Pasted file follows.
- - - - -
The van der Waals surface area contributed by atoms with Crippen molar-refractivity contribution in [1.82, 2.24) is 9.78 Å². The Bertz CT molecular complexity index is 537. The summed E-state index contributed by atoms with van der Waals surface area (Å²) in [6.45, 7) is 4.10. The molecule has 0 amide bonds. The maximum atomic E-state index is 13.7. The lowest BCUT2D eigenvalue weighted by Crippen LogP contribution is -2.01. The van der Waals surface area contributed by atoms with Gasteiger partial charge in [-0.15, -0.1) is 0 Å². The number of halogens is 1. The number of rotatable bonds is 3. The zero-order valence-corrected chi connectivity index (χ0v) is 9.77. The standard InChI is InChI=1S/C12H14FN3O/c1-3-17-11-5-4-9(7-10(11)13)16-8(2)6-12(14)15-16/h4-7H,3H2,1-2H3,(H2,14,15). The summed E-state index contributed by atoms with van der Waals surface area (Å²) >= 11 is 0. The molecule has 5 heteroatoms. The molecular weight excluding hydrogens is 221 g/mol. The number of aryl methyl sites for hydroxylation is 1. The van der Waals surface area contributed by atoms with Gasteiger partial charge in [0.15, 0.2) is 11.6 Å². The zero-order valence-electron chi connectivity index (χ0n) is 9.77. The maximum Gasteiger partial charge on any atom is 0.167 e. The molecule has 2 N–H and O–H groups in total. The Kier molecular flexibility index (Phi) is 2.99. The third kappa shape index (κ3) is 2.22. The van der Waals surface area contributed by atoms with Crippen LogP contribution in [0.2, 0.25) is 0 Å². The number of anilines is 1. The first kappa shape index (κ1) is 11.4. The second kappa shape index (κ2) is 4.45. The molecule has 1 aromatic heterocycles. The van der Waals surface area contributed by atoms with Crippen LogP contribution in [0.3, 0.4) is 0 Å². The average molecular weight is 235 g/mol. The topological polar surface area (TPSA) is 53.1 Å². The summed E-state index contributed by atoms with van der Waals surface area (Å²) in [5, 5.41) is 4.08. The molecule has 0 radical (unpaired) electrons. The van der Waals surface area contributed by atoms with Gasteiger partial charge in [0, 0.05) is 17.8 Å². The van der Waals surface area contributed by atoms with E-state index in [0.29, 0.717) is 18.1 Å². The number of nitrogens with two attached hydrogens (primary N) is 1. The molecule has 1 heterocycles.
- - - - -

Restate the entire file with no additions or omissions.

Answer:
The van der Waals surface area contributed by atoms with Crippen molar-refractivity contribution in [1.82, 2.24) is 9.78 Å². The Bertz CT molecular complexity index is 537. The summed E-state index contributed by atoms with van der Waals surface area (Å²) in [6.45, 7) is 4.10. The molecule has 0 amide bonds. The maximum atomic E-state index is 13.7. The lowest BCUT2D eigenvalue weighted by Crippen LogP contribution is -2.01. The van der Waals surface area contributed by atoms with Gasteiger partial charge in [-0.15, -0.1) is 0 Å². The number of halogens is 1. The number of rotatable bonds is 3. The zero-order valence-corrected chi connectivity index (χ0v) is 9.77. The standard InChI is InChI=1S/C12H14FN3O/c1-3-17-11-5-4-9(7-10(11)13)16-8(2)6-12(14)15-16/h4-7H,3H2,1-2H3,(H2,14,15). The summed E-state index contributed by atoms with van der Waals surface area (Å²) >= 11 is 0. The molecule has 5 heteroatoms. The molecular weight excluding hydrogens is 221 g/mol. The number of aryl methyl sites for hydroxylation is 1. The van der Waals surface area contributed by atoms with Gasteiger partial charge in [0.15, 0.2) is 11.6 Å². The zero-order valence-electron chi connectivity index (χ0n) is 9.77. The maximum Gasteiger partial charge on any atom is 0.167 e. The molecule has 2 N–H and O–H groups in total. The Kier molecular flexibility index (Phi) is 2.99. The third kappa shape index (κ3) is 2.22. The van der Waals surface area contributed by atoms with Crippen LogP contribution in [0.2, 0.25) is 0 Å². The number of anilines is 1. The first kappa shape index (κ1) is 11.4. The second kappa shape index (κ2) is 4.45. The molecule has 1 aromatic heterocycles. The van der Waals surface area contributed by atoms with Crippen LogP contribution in [0.3, 0.4) is 0 Å². The average molecular weight is 235 g/mol. The topological polar surface area (TPSA) is 53.1 Å². The summed E-state index contributed by atoms with van der Waals surface area (Å²) in [5, 5.41) is 4.08. The molecule has 0 radical (unpaired) electrons. The van der Waals surface area contributed by atoms with Gasteiger partial charge in [0, 0.05) is 17.8 Å². The van der Waals surface area contributed by atoms with E-state index in [0.29, 0.717) is 18.1 Å². The number of nitrogens with two attached hydrogens (primary N) is 1. The molecule has 1 heterocycles.